The budget king returns. The original Zero has one of the most highly regarded budget IEMs on the market and the Zero 2 doesn’t reinvent the wheel. Instead, what you’re getting is a refined tuning in a more stylish shell. At $25, it’s understandably lacking a travel case and uses a simple cable, but it comes with two sets of small/medium/large silicone ear tips in narrow and wide bore for more or less bass.

So what does it change? MORE BASS. If there was one lasting criticism of the original Zero, it was that the low end was too light for many listeners. And, as you might expect from an affordable IEM, the type of listener looking at a $25 pair of earphones is more likely to crave this thick low-end. Well, the Zero 2 delivers. In doing so, it delivers a low-end that’s powerful but not muddy and there’s still plenty of clarity higher up the range to keep everything sounding natural.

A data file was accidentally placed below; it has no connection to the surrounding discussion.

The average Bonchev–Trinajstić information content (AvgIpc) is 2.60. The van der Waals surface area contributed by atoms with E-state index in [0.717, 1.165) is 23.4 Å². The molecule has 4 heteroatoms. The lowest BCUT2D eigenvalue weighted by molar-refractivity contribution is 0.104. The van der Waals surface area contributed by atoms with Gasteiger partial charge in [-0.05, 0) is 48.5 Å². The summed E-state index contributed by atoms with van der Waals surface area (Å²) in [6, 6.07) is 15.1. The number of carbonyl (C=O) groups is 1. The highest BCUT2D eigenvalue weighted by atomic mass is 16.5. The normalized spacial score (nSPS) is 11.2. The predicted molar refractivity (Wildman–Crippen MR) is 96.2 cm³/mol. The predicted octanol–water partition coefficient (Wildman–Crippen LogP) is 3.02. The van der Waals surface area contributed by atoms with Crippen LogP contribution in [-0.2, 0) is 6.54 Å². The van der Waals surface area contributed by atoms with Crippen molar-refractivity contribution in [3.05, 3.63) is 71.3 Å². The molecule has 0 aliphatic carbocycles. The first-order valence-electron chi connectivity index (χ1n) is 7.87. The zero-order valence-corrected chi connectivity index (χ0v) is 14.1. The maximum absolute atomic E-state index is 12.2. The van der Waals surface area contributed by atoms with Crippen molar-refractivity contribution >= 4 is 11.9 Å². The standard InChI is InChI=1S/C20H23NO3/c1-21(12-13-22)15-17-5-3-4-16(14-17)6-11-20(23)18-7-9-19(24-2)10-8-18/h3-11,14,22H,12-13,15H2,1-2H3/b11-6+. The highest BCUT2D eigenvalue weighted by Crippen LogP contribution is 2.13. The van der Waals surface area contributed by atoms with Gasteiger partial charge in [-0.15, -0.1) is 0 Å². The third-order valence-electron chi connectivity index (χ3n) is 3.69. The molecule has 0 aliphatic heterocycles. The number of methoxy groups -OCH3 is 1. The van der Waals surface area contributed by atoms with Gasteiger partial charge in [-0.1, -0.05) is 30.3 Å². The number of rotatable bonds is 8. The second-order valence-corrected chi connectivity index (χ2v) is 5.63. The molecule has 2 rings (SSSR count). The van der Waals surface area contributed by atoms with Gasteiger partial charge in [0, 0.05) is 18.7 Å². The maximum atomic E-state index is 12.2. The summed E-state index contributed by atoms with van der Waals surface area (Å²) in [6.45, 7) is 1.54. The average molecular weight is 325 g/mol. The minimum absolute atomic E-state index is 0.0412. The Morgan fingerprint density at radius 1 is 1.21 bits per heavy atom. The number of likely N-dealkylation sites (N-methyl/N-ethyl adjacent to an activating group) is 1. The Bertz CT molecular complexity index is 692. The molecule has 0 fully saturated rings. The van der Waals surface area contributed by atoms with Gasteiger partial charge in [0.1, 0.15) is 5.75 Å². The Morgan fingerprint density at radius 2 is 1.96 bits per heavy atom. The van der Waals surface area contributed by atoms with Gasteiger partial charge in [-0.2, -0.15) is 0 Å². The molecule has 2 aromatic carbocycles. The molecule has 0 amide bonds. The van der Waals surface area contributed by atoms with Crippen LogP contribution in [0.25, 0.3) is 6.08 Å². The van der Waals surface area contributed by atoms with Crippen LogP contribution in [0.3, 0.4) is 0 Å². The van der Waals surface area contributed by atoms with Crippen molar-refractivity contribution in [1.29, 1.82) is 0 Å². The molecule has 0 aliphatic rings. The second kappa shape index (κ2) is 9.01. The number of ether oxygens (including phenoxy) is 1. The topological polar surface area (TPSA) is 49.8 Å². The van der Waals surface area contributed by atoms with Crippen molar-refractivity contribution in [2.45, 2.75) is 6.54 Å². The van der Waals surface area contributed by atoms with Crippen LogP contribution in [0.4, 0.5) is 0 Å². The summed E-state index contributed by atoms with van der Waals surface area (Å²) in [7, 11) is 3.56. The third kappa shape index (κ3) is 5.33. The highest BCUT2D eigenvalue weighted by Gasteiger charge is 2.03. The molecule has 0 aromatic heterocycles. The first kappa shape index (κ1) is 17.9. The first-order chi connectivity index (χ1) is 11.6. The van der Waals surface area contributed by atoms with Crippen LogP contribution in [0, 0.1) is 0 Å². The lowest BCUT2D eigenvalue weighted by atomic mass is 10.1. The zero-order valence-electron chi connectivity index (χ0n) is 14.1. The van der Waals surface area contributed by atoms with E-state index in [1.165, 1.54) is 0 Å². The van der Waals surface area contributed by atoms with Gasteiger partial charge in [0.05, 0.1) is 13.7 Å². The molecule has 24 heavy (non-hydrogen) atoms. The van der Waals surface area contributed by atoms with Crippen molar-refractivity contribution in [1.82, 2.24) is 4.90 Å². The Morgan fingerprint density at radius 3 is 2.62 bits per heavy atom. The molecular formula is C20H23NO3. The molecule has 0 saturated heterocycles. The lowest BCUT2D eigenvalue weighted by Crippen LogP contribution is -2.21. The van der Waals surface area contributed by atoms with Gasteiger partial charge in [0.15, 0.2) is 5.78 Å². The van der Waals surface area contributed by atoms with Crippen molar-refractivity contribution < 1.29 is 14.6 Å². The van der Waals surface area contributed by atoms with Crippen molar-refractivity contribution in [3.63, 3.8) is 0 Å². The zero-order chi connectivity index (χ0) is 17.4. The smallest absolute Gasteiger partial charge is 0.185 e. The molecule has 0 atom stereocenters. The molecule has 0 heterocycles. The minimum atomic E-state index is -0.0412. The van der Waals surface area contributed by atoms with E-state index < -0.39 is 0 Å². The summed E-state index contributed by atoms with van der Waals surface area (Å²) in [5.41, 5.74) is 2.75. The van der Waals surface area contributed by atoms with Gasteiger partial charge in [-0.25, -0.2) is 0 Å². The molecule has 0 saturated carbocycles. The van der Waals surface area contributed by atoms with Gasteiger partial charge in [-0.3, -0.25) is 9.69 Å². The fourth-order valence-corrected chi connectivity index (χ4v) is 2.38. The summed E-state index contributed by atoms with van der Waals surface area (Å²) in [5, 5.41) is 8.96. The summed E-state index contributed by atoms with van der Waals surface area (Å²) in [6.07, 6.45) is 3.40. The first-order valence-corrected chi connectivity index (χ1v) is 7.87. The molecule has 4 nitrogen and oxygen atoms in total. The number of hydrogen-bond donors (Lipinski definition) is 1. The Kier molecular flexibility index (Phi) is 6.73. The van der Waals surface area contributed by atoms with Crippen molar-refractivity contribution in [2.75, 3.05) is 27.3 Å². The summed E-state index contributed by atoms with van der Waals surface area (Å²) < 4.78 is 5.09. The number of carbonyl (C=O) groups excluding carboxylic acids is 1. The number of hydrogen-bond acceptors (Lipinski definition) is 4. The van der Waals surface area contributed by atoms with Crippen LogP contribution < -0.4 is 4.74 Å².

Look, you can’t expect miracles from an affordable earphone like this. It’s not the most detailed or most spacious but also doesn’t sound congested or flat. I also found their fit to be just deep enough to get snug, so larger listeners should take caution with its shallower fit. This is a good all-arounder that you can take on the go without worrying about it and should please a lot of listeners.

Ziigaat Cinno

  • Current Price: $99.99 (Amazon, Linsoul)
  • THD: < 0.5%(at 1KHz)
  • Drivers: 10mm LCP Dynamic Driver +Treble Balanced Armature x2+Mid-High Balanced Armature x2
  • Rated Power: 5mW
  • Freq Response:: 20HZ-20000HZ
  • Impedance: 32 ohms
  • Max Power: 10mW
  • Cable Interface: 3.5mm
  • Sensitivity: 107dB(at 1KHz/mW)
  • Plug Type: Detachable 0.78mm 2-Pin

Ziigaat is a new brand and this was my first encounter with them. Early impressions were positive due to their small and comfortable fit, but the overall sound here isn’t as competitive as I would like. They’re best suited for instrumental music and aren’t great for gaming or music with critical vocals.

Vocals, and team shout outs, are recessed on this set. Not hidden but definitely not as forward as most. The bass is rather powerful and sounds good, partially because the mids are dialed back some, I believe, but it leads to these having a darker sound signature. At the same time, the soundstage is fairly tight and “in your head.”